Parkinson’s disease (PD) is a disorder of the nervous system that progressively affects movement. PD occurs in 50% more men than women, but that’s not the only variance. Gender differences in Parkinson’s disease also affect onset age, symptoms, treatment, and more.
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Researchers don’t know why men are affected twice as likely with Parkinson’s disease than women. Early clinical study results indicate estrogen may protect women in the sense they have more dopamine available in key areas of the brain. Also, men have a higher rate of minor head trauma and exposure to toxins, but these theories need more investigation.
Onset and Symptoms of PD
Women tend to develop PD around 2.1 years later than men. In general, men and women experience the same motor and non-motor symptoms, but there are variances in which sex encounters more difficulty while diagnosed with PD. Some examples are:
- Men physically act out more while dreaming than women.
- Women experienced more tremor symptoms, and men had more rigidity issues.
- Women develop motor symptoms later than men, so they score better at motor abilities.
- Postural instability and lack of spatial awareness make women more susceptible to falls than men.
- Men develop freezing of their walking gait much later than women.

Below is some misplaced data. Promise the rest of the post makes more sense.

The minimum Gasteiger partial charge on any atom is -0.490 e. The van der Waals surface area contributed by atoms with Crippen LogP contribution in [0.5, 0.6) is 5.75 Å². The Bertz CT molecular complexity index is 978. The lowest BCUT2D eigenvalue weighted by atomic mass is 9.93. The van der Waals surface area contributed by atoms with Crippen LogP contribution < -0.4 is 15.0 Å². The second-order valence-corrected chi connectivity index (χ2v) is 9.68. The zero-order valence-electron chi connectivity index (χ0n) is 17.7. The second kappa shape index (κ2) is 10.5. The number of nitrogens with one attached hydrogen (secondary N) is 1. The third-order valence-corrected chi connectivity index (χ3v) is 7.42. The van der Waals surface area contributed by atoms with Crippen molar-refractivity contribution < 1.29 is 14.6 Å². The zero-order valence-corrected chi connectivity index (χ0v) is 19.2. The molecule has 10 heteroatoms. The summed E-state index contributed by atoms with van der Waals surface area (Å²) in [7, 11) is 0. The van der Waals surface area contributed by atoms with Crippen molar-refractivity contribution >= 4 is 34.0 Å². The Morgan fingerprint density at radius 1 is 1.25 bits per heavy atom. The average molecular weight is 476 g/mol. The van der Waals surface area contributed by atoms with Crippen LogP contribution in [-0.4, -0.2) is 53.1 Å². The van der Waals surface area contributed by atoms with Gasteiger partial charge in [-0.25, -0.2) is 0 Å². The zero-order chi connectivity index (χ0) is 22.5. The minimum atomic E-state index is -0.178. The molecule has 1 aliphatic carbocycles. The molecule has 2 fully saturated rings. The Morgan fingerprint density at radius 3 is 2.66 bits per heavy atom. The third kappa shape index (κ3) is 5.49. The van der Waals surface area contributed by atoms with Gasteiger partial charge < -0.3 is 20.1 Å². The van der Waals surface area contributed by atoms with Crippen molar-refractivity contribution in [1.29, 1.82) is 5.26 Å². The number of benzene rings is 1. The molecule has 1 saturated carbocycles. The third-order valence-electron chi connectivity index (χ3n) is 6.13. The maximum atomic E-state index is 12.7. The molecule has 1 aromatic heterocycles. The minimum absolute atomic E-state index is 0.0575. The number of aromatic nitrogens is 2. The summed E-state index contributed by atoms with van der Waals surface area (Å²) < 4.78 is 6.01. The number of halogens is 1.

- Weight gain, fatigue, depression, restless legs, constipation are more common and more severe in women.
PD Treatment Effects by Gender
Levodopa is the standard medication to treat PD. Women metabolize it differently than men, so the dosage for men with PD is higher than for women. Their larger body mass could explain the higher dosage for men. Men also reported fewer side effects with levodopa, known as levodopa-induced dyskinesia (involuntary movements). Also, women receive surgical interventions less often than men do, and their symptoms are more severe by the time they get to that point. To add, the improvements gained from surgery may not be as significant for women.
Thanks to clinical research studies, more information about Parkinson’s disease is being discovered, such as the differences in disease progression in men and women. Undoubtedly, more work must be done so better ways to detect and manage it can be found for those diagnosed. To learn more about upcoming studies for Parkinson’s disease here at Neuropsychiatric Research Center of Southwest Florida, call (239) 939-7777 or visit our website.